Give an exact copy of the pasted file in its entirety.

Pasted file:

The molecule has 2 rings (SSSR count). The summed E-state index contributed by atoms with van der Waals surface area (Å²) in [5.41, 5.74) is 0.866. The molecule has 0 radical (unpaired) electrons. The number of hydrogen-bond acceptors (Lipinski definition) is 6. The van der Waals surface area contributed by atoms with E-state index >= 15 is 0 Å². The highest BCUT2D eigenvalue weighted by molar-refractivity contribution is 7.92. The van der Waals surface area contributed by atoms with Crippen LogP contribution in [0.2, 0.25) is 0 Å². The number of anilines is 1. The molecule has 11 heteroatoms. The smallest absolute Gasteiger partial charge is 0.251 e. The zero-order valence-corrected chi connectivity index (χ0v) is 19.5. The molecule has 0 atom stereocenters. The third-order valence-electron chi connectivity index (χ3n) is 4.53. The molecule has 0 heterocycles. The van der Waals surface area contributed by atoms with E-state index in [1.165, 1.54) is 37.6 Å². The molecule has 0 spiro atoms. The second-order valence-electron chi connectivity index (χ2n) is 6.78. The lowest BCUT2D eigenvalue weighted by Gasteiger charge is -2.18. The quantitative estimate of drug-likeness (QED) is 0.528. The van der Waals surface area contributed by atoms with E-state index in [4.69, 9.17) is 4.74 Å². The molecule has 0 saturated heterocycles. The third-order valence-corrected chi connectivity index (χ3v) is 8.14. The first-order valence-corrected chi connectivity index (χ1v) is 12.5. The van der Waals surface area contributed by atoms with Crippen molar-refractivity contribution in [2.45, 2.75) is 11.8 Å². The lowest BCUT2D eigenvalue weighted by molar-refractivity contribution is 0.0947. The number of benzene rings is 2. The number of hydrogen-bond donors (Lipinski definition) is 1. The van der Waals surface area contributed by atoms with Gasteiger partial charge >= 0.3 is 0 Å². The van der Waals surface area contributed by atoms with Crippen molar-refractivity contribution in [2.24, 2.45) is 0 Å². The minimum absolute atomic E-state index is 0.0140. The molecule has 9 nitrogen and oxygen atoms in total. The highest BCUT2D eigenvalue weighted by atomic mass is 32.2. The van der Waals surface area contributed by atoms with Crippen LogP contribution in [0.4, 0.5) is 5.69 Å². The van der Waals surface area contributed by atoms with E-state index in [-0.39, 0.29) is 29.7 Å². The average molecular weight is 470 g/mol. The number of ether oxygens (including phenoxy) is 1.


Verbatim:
The molecule has 2 rings (SSSR count). The summed E-state index contributed by atoms with van der Waals surface area (Å²) in [5.41, 5.74) is 0.866. The molecule has 0 radical (unpaired) electrons. The number of hydrogen-bond acceptors (Lipinski definition) is 6. The van der Waals surface area contributed by atoms with E-state index >= 15 is 0 Å². The highest BCUT2D eigenvalue weighted by molar-refractivity contribution is 7.92. The van der Waals surface area contributed by atoms with Crippen LogP contribution in [0.2, 0.25) is 0 Å². The number of anilines is 1. The molecule has 11 heteroatoms. The smallest absolute Gasteiger partial charge is 0.251 e. The zero-order valence-corrected chi connectivity index (χ0v) is 19.5. The molecule has 0 atom stereocenters. The third-order valence-electron chi connectivity index (χ3n) is 4.53. The molecule has 0 heterocycles. The van der Waals surface area contributed by atoms with E-state index in [1.165, 1.54) is 37.6 Å². The molecule has 0 spiro atoms. The second-order valence-electron chi connectivity index (χ2n) is 6.78. The lowest BCUT2D eigenvalue weighted by Gasteiger charge is -2.18. The quantitative estimate of drug-likeness (QED) is 0.528. The van der Waals surface area contributed by atoms with E-state index in [4.69, 9.17) is 4.74 Å². The molecule has 0 saturated heterocycles. The third-order valence-corrected chi connectivity index (χ3v) is 8.14. The first-order valence-corrected chi connectivity index (χ1v) is 12.5. The van der Waals surface area contributed by atoms with Crippen molar-refractivity contribution in [2.45, 2.75) is 11.8 Å². The lowest BCUT2D eigenvalue weighted by molar-refractivity contribution is 0.0947. The number of benzene rings is 2. The number of hydrogen-bond donors (Lipinski definition) is 1. The van der Waals surface area contributed by atoms with Gasteiger partial charge >= 0.3 is 0 Å². The van der Waals surface area contributed by atoms with Crippen molar-refractivity contribution in [2.24, 2.45) is 0 Å². The minimum absolute atomic E-state index is 0.0140. The molecule has 9 nitrogen and oxygen atoms in total. The highest BCUT2D eigenvalue weighted by atomic mass is 32.2. The van der Waals surface area contributed by atoms with Crippen LogP contribution in [0.4, 0.5) is 5.69 Å². The van der Waals surface area contributed by atoms with E-state index in [-0.39, 0.29) is 29.7 Å². The average molecular weight is 470 g/mol. The number of ether oxygens (including phenoxy) is 1.